When word came out that YouTube was going to create a new series featuring all the original cast members having new adventures with their own kids, I’ll admit that I was originally skeptical. When you start tinkering with something so classic, the likelihood of making a mess of it runs really high. As a result, I didn’t give it the time of day at first. Also, I’m not signed up for YouTubeTV, so I couldn’t watch it anyway. Then Netflix picked it up and I decided to give it a chance. Wow, am I glad I did! When Lisa and I sat down to watch the first episode, we found ourselves awake at nearly midnight, three hours later, having watched the first five episodes back-to-back-to-back. We quickly burned through the two available seasons. Then, when the third season launched on New Year’s Day, we binged all of those in the span of a week. Now we have to sit around and wait for the fourth season to arrive. What will we do with our lives now?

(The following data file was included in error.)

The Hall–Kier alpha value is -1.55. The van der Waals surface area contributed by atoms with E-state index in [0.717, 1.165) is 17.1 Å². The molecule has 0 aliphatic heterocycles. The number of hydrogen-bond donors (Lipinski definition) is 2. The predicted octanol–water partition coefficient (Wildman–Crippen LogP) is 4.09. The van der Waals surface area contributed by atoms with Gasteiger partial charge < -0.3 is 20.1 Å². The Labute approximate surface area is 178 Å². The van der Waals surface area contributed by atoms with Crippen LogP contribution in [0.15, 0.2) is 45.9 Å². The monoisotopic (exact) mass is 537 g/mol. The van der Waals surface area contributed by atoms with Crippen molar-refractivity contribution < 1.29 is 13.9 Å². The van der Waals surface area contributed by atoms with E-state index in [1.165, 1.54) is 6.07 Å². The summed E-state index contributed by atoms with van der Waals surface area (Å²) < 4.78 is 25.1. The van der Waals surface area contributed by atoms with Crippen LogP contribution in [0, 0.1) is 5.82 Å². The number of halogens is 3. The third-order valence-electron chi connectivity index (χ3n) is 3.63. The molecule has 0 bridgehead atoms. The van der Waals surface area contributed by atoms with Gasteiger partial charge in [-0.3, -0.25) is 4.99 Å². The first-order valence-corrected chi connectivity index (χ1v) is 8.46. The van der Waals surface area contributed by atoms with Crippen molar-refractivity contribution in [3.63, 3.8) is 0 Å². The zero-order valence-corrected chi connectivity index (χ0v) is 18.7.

The story features the two original characters–Johnny Lawrence and Daniel LaRusso–played by the original actors, William Zabka and Ralph Macchio. LaRusso, having thrived from Mr. Miyagi lifetime of mentoring, has become a successful businessmen. He and his wife own a chain of car dealerships and are living the high life in Los Angeles, CA. Lawrence, on the other hand, is estranged from his wife, has no relationship with the son who hates him for never showing up, is a borderline alcoholic, and his life is generally a mess. Then history repeats itself with a twist. Lawrence finds himself re-opening his old Kobra Kai dojo and teaching students the karate he once learned.